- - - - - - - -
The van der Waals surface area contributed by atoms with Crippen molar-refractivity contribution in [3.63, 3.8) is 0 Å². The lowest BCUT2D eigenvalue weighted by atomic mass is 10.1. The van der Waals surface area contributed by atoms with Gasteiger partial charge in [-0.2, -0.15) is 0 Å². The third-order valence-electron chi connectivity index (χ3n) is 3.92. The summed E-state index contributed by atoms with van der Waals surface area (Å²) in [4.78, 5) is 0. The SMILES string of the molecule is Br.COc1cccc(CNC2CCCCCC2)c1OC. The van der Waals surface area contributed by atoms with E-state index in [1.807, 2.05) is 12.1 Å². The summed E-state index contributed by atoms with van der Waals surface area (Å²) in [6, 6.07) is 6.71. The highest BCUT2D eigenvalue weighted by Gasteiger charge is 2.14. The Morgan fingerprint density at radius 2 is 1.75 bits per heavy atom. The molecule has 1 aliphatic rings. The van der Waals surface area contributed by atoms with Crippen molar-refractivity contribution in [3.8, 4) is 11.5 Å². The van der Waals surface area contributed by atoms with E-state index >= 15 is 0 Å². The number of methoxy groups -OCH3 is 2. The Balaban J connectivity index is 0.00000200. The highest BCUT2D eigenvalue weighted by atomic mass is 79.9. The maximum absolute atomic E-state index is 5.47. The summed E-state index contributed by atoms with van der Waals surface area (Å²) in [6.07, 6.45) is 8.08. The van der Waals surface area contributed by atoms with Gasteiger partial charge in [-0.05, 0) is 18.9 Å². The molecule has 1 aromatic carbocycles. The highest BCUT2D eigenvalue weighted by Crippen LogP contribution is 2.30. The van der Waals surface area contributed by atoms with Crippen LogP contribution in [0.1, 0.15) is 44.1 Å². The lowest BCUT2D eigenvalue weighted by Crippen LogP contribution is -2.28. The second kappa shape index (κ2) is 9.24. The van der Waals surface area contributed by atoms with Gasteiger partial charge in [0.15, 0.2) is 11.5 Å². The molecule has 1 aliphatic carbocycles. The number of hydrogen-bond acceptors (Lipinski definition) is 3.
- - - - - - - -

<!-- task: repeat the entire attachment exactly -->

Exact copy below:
The van der Waals surface area contributed by atoms with Crippen molar-refractivity contribution in [3.63, 3.8) is 0 Å². The lowest BCUT2D eigenvalue weighted by atomic mass is 10.1. The van der Waals surface area contributed by atoms with Gasteiger partial charge in [-0.2, -0.15) is 0 Å². The third-order valence-electron chi connectivity index (χ3n) is 3.92. The summed E-state index contributed by atoms with van der Waals surface area (Å²) in [4.78, 5) is 0. The SMILES string of the molecule is Br.COc1cccc(CNC2CCCCCC2)c1OC. The van der Waals surface area contributed by atoms with E-state index in [1.807, 2.05) is 12.1 Å². The summed E-state index contributed by atoms with van der Waals surface area (Å²) in [6, 6.07) is 6.71. The highest BCUT2D eigenvalue weighted by Gasteiger charge is 2.14. The Morgan fingerprint density at radius 2 is 1.75 bits per heavy atom. The molecule has 1 aliphatic rings. The van der Waals surface area contributed by atoms with Crippen molar-refractivity contribution in [3.8, 4) is 11.5 Å². The van der Waals surface area contributed by atoms with E-state index >= 15 is 0 Å². The number of methoxy groups -OCH3 is 2. The Balaban J connectivity index is 0.00000200. The highest BCUT2D eigenvalue weighted by atomic mass is 79.9. The maximum absolute atomic E-state index is 5.47. The summed E-state index contributed by atoms with van der Waals surface area (Å²) in [6.07, 6.45) is 8.08. The van der Waals surface area contributed by atoms with Gasteiger partial charge in [-0.05, 0) is 18.9 Å². The molecule has 1 aromatic carbocycles. The highest BCUT2D eigenvalue weighted by Crippen LogP contribution is 2.30. The van der Waals surface area contributed by atoms with Crippen LogP contribution in [0.1, 0.15) is 44.1 Å². The lowest BCUT2D eigenvalue weighted by Crippen LogP contribution is -2.28. The second kappa shape index (κ2) is 9.24. The van der Waals surface area contributed by atoms with Gasteiger partial charge in [0.15, 0.2) is 11.5 Å². The molecule has 1 aliphatic carbocycles. The number of hydrogen-bond acceptors (Lipinski definition) is 3.